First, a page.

Another of the improvements, introduced at the same time, was the Conveyor, for removing flour or grain in a horizontal direction, to the point where the elevator or bolt could receive it. Mr. Evans also contrived a very ingenious and almost automatic process, by which the flour was kept in motion and exposed to the air till thoroughly dry and ready for packing. Previously the custom had been to kiln-dry the grain, making the husk so brittle, that in grinding it became mixed with the meal, and the small particles would pass through the superfine bolt with the flour. By these various improvements it was estimated that the saving, in the increased yield of superfine flour from a given quantity of grain, amounted to fifty cents on every barrel of flour produced.
And yet it is remarkable with what extreme difficulty Mr. Evans brought his inventions into general use. He traveled through Pennsylvania, Delaware, Maryland and Virginia, offering his improvements gratis to the first party in each county who would introduce them, and found scarcely an individual willing to accept his offers. The question usually asked him was, "Have your neighbors, the Brandywine millers, adopted them?" He was obliged to say "No," which generally finished his prospects for securing a trial. After long importunity a delegation of these millers waited on Mr. Evans, and gave him their reply in the following words: "Oliver, we have had a meeting, and agreed if thou wilt furnish all the materials, and thy own boarding, and come thyself to set up thy machinery in one of our mills, thee may come and try it, and if it answers a valuable purpose we will pay thy bill; but if it does not answer, thee must take it all out again, and leave the mill just as thee finds it, at thine own expense."
They knew he was too poor to comply with their terms. When he had introduced his improvements into his own mill, and they were working so admirably that he could tend it easier alone than he had done before with two men and a boy, he invited these millers to come and see his inventions work. It happened the day they came he was engaged not only in tending his mill alone, but also in making hay in an adjoining clover lot. As he saw the company approaching, he quietly withdrew to his meadow and went to work with his hay. He thought, when his visitors went into the mill and saw it in full operation, cleaning, grinding and bolting, and no human hand near, they would be convinced his improvements were of some use. They went over the mill by themselves, and then came out to him with the request that he would go in and explain the process. He went in with them, but took care to say it was "an uncommon busy day" with him, as he had to tend mill and make hay too. He showed them his mill, however, and, as the account states, "they saw that the Elevators and Conveyors brought the meal from the two pairs of stones, and the flour from the bolts to the apparatus called the hopper-boy, which spread it over the floor, stirring, fanning and gathering it, and attending to the bolting hoppers at the same time, without the help of a single hand, in any part of the process;" and when the inventor expected they would believe the testimony of their own eyes, one of them exclaimed, "It will not do, it cannot do, it is impossible that it should do." The delegation went off, and reported that "the whole contrivance was a set of rattle traps, not worth the notice of men of common sense."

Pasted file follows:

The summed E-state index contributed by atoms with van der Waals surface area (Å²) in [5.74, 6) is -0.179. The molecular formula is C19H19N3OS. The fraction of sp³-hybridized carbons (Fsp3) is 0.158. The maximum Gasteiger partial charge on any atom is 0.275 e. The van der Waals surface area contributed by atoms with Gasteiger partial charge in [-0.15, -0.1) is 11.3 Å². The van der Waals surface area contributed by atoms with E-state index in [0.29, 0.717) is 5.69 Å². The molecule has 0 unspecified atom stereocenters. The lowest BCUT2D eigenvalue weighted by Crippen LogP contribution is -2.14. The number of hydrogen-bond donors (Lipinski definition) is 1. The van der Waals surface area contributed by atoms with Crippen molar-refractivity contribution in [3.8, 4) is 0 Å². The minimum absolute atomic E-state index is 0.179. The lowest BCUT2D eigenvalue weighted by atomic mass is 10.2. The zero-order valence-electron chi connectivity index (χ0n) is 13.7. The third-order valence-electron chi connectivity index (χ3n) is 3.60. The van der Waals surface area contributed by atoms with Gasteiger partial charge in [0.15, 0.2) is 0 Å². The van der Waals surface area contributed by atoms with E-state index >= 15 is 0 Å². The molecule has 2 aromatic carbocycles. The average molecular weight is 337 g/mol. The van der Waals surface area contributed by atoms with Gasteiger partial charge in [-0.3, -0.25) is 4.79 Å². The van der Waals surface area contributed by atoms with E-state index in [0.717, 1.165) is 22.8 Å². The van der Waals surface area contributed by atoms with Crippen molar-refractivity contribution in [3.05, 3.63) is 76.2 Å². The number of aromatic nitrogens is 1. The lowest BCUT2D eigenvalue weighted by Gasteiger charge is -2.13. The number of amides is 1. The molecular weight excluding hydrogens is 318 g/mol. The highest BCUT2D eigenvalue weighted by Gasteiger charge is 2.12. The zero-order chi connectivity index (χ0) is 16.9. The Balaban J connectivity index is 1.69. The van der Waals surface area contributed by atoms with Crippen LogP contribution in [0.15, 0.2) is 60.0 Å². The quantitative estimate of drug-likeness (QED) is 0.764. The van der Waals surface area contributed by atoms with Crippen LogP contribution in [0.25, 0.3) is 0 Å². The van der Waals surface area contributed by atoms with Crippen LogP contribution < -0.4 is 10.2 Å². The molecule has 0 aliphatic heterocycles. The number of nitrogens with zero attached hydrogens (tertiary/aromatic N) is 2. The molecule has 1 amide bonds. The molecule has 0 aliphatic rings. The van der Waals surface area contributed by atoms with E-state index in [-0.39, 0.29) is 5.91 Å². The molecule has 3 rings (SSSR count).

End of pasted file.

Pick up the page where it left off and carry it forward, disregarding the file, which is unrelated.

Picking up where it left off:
A few years afterwards, when it was proved in Ellicott's mills, near Baltimore, which turned out three hundred and twenty-five barrels of flour a day, that Mr. Evans' improvements made a saving of some five thousand dollars a year, in cost of attendance, and of fifty cents a barrel in increased yield of superfine flour, amounting in that one mill in a single year, to over thirty-seven thousand dollars clear saving, the Brandywine millers concluded that their neighbor's "set of rattle traps" had rather an agreeable rattle after all. But no sooner was the immense value of these improvements manifest, than these same men combined to destroy Mr. Evans' claim as the patentee; and when, after oppressive litigation, the inventor's rights were sustained, these liberal gentlemen contrived to avoid responsibility themselves, and a comparatively poor man, whom they had adroitly put forward, was left to pay the bill, to whom Mr. Evans, from motives of humanity, remitted nearly half the amount.
While Mr. Evans was struggling to introduce his Elevator, as an improvement in the manufacture of flour, on the banks of the Delaware, about the year 1785, he had little idea, that ' at Buffalo creek, in the distant wilderness, at the foot of Lake Erie, then without a white inhabitant on its banks, the wants of a vast trade, at that time entirely unknown, would give rise, some fifty years later, to a new application of his Elevator, and that another effort would then be necessary, in order to introduce it, as a commercial rather than a manufacturing appliance, for facilitating the transhipment of grain.